Planet Sport writer
The seven-year-old opened his account over obstacles by an easy eight lengths in late December, after unseating his rider at the first flight on his hurdling debut at Fairyhouse.
Good Land holds an entry for the Grade One Nathaniel Lacy & Partners Solicitors Novice Hurdle on February 4, where a good performance could see him go on to tackle the Ballymore at the Cheltenham Festival in March.
Trainer Barry Connell said: “He’s entered in the Nathaniel Lacey, the two-mile-six (furlong) Grade One in Leopardstown. That’s where he goes, he’s come out of his race very well at Leopardstown at Christmas.
“That was his first real run over hurdles so we’re anticipating something from him. He’s a course winner so we’re hoping he can run a massive race.
“If he does that then he’ll go to Cheltenham, where he has an entry in the Ballymore.”
Good Land’s Leopardstown win saw him defeat Willie Mullins’ Embassy Gardens, form that was reinforced when the latter horse streaked home to take a Thurles novice hurdle by 35 lengths last weekend.
“Embassy Gardens won very well at Thurles. He made a mistake at Leopardstown and that probably cost him second – instead of finishing fourth he might have been second,” Connell said.
“It is nice to see a boost to the form, we’re happy with our horse and he goes back there having won recently over the course. He’s training well and we’re expecting a good run.”
Connell also has Cheltenham in mind for Royal Bond winner Marine Nationale, who was last seen landing the Grade One novice hurdle by a head from Irish Point.
He too has seen his stock rise thanks to the performances of former rivals, with Irish Point going on to finish second in the Lawlor’s Of Naas Novice Hurdle – beaten only by the fourth-placed horse in the Royal Bond, Champ Kiely.
Marine Nationale has enjoyed a short break since his Fairyhouse victory, but the six-year-old is back in action and will be aimed directly at the Supreme Novices’ Hurdle.
“He’s good, he’s back in full training. We gave him a break for about a month because he had been on the go for the whole summer,” said Connell.
“He didn’t get a summer break like most of the novices did, so he’s come back fresh and well. The plan is to go to the Supreme, he doesn’t have an entry in any of the other novice races.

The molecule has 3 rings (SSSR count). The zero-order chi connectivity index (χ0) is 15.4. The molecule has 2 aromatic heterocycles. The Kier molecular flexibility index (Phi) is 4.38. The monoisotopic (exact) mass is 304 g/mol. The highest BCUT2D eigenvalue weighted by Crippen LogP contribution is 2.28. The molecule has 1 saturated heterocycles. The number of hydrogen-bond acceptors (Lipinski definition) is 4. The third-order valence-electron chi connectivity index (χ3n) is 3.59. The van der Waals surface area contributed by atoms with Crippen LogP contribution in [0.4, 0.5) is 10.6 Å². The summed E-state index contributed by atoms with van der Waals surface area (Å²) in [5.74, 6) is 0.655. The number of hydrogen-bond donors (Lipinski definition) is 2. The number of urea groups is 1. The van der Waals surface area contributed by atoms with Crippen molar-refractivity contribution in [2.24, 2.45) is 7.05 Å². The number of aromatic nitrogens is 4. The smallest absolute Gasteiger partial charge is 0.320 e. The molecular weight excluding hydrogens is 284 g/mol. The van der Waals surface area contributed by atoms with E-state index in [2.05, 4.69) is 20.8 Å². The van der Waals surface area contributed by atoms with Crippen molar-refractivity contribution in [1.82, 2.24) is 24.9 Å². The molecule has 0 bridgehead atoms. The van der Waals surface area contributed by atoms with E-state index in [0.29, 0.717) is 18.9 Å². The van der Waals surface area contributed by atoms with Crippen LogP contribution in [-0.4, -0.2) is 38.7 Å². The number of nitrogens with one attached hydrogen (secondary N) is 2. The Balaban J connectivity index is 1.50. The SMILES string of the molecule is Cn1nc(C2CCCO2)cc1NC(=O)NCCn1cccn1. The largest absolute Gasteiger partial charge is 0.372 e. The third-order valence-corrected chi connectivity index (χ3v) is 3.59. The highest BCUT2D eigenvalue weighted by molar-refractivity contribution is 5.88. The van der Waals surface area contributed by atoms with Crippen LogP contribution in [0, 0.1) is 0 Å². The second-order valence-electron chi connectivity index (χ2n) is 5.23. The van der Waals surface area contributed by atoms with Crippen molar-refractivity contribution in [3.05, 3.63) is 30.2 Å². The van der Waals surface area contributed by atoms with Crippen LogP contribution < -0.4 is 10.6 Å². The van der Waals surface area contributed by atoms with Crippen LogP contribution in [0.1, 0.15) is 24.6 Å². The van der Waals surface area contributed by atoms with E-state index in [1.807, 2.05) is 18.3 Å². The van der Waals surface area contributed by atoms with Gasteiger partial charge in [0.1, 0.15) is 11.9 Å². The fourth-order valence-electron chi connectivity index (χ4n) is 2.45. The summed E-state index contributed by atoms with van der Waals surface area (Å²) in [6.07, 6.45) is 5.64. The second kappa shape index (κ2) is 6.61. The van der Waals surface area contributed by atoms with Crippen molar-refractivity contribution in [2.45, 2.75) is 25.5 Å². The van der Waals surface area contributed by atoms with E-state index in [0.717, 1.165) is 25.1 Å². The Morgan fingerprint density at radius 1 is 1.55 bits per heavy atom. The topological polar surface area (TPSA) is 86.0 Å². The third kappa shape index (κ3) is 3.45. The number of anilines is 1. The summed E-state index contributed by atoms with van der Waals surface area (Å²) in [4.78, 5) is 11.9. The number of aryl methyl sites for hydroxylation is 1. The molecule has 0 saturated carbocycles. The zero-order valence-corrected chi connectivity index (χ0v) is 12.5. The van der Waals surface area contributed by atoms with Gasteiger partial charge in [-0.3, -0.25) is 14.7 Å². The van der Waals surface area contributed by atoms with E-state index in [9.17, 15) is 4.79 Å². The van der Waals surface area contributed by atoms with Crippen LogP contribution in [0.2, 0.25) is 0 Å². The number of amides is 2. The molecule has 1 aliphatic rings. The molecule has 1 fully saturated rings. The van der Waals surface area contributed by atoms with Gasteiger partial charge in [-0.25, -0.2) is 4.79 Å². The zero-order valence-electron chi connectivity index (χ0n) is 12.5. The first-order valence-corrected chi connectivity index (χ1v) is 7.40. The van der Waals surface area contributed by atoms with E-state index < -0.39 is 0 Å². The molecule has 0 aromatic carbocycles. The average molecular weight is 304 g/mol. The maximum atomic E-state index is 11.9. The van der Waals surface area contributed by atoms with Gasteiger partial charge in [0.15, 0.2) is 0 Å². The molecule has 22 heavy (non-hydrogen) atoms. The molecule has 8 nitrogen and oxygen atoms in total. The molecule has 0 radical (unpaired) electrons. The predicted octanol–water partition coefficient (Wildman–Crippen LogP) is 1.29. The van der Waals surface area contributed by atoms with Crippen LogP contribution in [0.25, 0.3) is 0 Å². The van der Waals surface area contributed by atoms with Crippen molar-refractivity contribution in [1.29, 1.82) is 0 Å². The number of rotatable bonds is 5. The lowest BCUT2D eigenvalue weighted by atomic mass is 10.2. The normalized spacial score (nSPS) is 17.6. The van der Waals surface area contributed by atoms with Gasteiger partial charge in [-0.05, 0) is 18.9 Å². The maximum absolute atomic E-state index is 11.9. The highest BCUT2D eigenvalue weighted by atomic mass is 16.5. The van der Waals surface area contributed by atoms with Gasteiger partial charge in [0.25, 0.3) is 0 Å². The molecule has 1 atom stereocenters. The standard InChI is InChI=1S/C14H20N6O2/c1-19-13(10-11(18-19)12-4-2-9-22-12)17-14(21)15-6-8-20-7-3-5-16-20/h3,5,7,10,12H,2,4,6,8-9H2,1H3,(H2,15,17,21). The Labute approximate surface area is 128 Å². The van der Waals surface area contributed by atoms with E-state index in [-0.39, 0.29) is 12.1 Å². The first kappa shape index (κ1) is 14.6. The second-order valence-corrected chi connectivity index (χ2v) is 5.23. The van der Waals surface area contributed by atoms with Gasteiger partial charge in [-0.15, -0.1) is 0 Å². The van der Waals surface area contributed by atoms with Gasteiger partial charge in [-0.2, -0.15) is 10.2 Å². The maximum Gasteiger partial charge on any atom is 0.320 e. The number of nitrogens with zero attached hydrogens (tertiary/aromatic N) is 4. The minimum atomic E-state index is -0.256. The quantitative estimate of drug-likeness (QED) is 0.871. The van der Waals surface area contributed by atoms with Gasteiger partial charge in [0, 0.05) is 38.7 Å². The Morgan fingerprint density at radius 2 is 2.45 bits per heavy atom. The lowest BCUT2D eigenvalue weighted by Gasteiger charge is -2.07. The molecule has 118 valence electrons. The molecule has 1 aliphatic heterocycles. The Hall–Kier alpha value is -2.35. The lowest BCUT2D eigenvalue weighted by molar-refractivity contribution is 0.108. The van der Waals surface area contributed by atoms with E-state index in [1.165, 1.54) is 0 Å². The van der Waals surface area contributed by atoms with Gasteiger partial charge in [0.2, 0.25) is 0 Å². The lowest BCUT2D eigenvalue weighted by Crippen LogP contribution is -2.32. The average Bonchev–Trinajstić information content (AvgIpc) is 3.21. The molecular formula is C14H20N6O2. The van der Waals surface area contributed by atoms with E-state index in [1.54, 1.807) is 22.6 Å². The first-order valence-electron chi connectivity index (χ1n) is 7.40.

“That’s where he’ll head, we’re happy with him and he’s back in full training. We’ll probably get a racecourse gallop into to him somewhere, probably a week before he goes and that would be his preparation sorted.”
Of the subsequent form boost, the trainer added: “The Grade One form worked out well in the Lawlor’s Of Naas – the horses who were second and fourth where first and second there.
“It’s always good to see the collateral form working out. We’re very happy with him and we think the better ground, which hopefully we will get a Cheltenham, will be in his favour.
“The ground had gone soft at Fairyhouse and that wouldn’t have suited him but nevertheless, he still managed to win. I’d say he’ll be even better on spring ground.”
Connell also owns and trains Enniskerry, victor in the Kilbegnet Novice Chase back in September before pulling up in the Grade One Drinmore.
The ground had become unsuitably testing on the latter occasion and the gelding will now wait for quicker conditions before he returns, with the Galway Plate the ultimate target come summer.
“Enniskerry’s last run was in the Drinmore, the ground had become heavy and that was totally unsuitable,” said Connell.
“He was pulled up and he’s on a break now. The plan is to train him for the Galway Plate in the summer.
“He’s already a winner around Galway, so we know he goes around the track. He won a beginners chase there at the Festival, he’ll come back in the late spring and that’ll be his main target.”